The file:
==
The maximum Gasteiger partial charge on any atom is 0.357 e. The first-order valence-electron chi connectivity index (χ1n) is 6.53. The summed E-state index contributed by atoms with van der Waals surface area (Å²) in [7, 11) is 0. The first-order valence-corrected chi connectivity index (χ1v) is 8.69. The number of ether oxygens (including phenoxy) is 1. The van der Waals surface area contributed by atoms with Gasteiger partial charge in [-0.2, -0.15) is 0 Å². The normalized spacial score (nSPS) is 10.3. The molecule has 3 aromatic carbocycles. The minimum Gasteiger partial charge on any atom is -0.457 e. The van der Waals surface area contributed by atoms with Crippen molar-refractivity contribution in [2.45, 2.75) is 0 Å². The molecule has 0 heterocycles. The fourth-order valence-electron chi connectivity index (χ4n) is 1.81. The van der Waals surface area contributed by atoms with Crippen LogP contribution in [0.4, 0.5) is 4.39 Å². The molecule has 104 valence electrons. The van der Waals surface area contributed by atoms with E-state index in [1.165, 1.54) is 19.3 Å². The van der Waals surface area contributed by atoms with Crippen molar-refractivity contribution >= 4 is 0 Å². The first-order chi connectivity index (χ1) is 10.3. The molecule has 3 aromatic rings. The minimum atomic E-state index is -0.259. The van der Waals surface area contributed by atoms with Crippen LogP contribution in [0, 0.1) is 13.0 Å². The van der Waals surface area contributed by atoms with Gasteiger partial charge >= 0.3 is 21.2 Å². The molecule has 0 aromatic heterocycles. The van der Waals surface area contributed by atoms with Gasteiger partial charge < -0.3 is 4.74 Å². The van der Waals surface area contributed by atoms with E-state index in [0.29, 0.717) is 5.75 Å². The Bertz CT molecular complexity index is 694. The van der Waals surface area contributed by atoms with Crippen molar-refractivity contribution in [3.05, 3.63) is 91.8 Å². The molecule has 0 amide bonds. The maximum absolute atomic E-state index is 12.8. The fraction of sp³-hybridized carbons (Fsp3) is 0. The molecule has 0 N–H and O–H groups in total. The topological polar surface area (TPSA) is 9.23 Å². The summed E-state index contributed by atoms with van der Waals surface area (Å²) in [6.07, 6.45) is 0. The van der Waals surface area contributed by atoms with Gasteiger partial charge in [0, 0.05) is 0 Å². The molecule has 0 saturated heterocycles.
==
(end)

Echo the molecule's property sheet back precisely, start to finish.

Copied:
The maximum Gasteiger partial charge on any atom is 0.357 e. The first-order valence-electron chi connectivity index (χ1n) is 6.53. The summed E-state index contributed by atoms with van der Waals surface area (Å²) in [7, 11) is 0. The first-order valence-corrected chi connectivity index (χ1v) is 8.69. The number of ether oxygens (including phenoxy) is 1. The van der Waals surface area contributed by atoms with Gasteiger partial charge in [-0.2, -0.15) is 0 Å². The normalized spacial score (nSPS) is 10.3. The molecule has 3 aromatic carbocycles. The minimum Gasteiger partial charge on any atom is -0.457 e. The van der Waals surface area contributed by atoms with Crippen molar-refractivity contribution in [2.45, 2.75) is 0 Å². The molecule has 0 heterocycles. The fourth-order valence-electron chi connectivity index (χ4n) is 1.81. The van der Waals surface area contributed by atoms with Crippen LogP contribution in [0.4, 0.5) is 4.39 Å². The molecule has 104 valence electrons. The van der Waals surface area contributed by atoms with E-state index in [1.165, 1.54) is 19.3 Å². The van der Waals surface area contributed by atoms with Crippen molar-refractivity contribution >= 4 is 0 Å². The first-order chi connectivity index (χ1) is 10.3. The molecule has 3 aromatic rings. The minimum atomic E-state index is -0.259. The van der Waals surface area contributed by atoms with Crippen LogP contribution in [0, 0.1) is 13.0 Å². The van der Waals surface area contributed by atoms with Gasteiger partial charge >= 0.3 is 21.2 Å². The molecule has 0 aromatic heterocycles. The van der Waals surface area contributed by atoms with Gasteiger partial charge < -0.3 is 4.74 Å². The van der Waals surface area contributed by atoms with E-state index in [0.29, 0.717) is 5.75 Å². The Bertz CT molecular complexity index is 694. The van der Waals surface area contributed by atoms with Crippen molar-refractivity contribution in [3.05, 3.63) is 91.8 Å². The molecule has 0 amide bonds. The maximum absolute atomic E-state index is 12.8. The fraction of sp³-hybridized carbons (Fsp3) is 0. The molecule has 0 N–H and O–H groups in total. The topological polar surface area (TPSA) is 9.23 Å². The summed E-state index contributed by atoms with van der Waals surface area (Å²) in [6.07, 6.45) is 0. The van der Waals surface area contributed by atoms with Gasteiger partial charge in [0, 0.05) is 0 Å². The molecule has 0 saturated heterocycles.